- general: What prevents/detects conflicts between the oauth scope parameter and the saml or jwt equivalent? Are there other bits of replicated data that could be the basis for a vulnerability? (The comment below applies for both saml and jwt so putting it here.) - The no replay protection issue was debated in the WG wasn't it? (I think I recall it, not sure.) Seems like a bad plan to me to not require at least implementation of replay protection in the AS so that it can be turned on. Can you point me at where that was discussed on the list?
"The assertion MUST contain an Audience that identifies the Authorization Server as the intended audience. Assertions that do not identify the Authorization Server as an intended audience MUST be rejected." Could you please identify the threat model within which this "MUST" is required? This requirement doesn't follow from any of the threats elaborated in Section 8. The Audience is only necessary if the Issuer wishes to constrain the set of Authorization Servers with which an assertion may be used. So ISTM that this should be "MAY contain..."
"keyed message digest" -> "Message Authentication Code" That's the proper terminology [RFC4949], especially since there are MACs that are not based on digests. "This mechanism provides additional security properties." -- Please delete this or elaborate on what security properties it provides. Section 8.2 should note that "Holder-of-Key Assertions" are also a mitigation for this risk.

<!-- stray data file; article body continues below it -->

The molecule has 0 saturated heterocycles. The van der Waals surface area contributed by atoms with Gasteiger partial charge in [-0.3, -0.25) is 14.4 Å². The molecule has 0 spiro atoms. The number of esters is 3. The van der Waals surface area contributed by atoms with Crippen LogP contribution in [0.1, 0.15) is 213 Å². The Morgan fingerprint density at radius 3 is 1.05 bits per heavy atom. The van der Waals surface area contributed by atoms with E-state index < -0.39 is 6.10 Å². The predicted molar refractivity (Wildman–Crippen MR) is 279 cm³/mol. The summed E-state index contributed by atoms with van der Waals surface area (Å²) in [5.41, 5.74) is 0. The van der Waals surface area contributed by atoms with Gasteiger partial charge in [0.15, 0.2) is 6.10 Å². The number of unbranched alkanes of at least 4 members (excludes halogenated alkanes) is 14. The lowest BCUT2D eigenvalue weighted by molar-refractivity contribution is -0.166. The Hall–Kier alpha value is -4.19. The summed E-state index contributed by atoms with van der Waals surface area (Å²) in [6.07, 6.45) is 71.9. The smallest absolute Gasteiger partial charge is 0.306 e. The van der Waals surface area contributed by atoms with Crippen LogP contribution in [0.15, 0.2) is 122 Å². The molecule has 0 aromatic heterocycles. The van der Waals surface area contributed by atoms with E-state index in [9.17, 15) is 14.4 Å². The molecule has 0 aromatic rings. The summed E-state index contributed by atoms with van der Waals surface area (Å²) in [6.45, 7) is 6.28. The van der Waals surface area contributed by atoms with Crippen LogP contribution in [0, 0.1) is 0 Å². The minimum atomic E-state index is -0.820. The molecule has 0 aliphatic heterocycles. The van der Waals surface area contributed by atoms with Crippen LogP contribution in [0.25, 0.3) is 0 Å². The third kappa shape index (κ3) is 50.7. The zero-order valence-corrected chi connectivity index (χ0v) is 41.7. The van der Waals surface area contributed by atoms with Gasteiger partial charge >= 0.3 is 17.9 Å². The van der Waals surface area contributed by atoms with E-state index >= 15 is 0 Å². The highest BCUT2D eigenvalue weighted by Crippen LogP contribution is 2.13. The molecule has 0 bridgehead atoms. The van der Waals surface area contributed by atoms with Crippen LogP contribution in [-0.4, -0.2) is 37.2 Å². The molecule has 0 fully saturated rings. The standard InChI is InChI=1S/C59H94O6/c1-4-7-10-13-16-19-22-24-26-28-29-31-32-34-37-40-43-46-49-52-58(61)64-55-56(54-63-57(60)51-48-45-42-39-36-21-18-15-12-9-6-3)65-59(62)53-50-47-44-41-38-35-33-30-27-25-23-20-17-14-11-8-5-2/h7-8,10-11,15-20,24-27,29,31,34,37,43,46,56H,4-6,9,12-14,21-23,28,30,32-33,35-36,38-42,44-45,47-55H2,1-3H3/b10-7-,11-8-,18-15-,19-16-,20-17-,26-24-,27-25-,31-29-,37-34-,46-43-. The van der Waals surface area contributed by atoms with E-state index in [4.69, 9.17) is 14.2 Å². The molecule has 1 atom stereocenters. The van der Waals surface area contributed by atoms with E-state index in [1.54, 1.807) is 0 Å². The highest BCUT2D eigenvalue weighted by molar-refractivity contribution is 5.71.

Pete did a nice job on the 2119 key words, so I have nothing to add there. -- Section 6.1 -- The example in Section 4.2 that shows a client authenticating using an assertion during an Access Token Request. Is "that" an extra word that should be removed? (Also in Section 6.3.)
short-lived large flows, are referred to as "small flows" in this document Is that really helpful and not-at-all-confusing? Well, at least you make the same statement three times in the document.
Thanks for addressing the SecDir review comments. https://www.ietf.org/mail-archive/web/secdir/current/msg04851.html
Completely non-blocking comment... I agree with Adrian that there could be some confusion introduced with classification of flows as described in this document. It is exacerbated by the categorization illustrated in Figure 1. I will note that there is research that shows that a multitude of short-lived flows (regardless of their size) may cause more problems than the long-lived large flows focused on in this document.
Thank you for writing a very readable document on a difficult subject. Glad to see the document move forward! However, the status code fields in Sections 5.3 and 5.4 would in my opinion require some text in the IANA considerations section, to create a new namespace for the values, and indicate the rules for making new allocations in those spaces.
Thanks for doing this work, it's good to see progress for improved communications in disaster scenarios.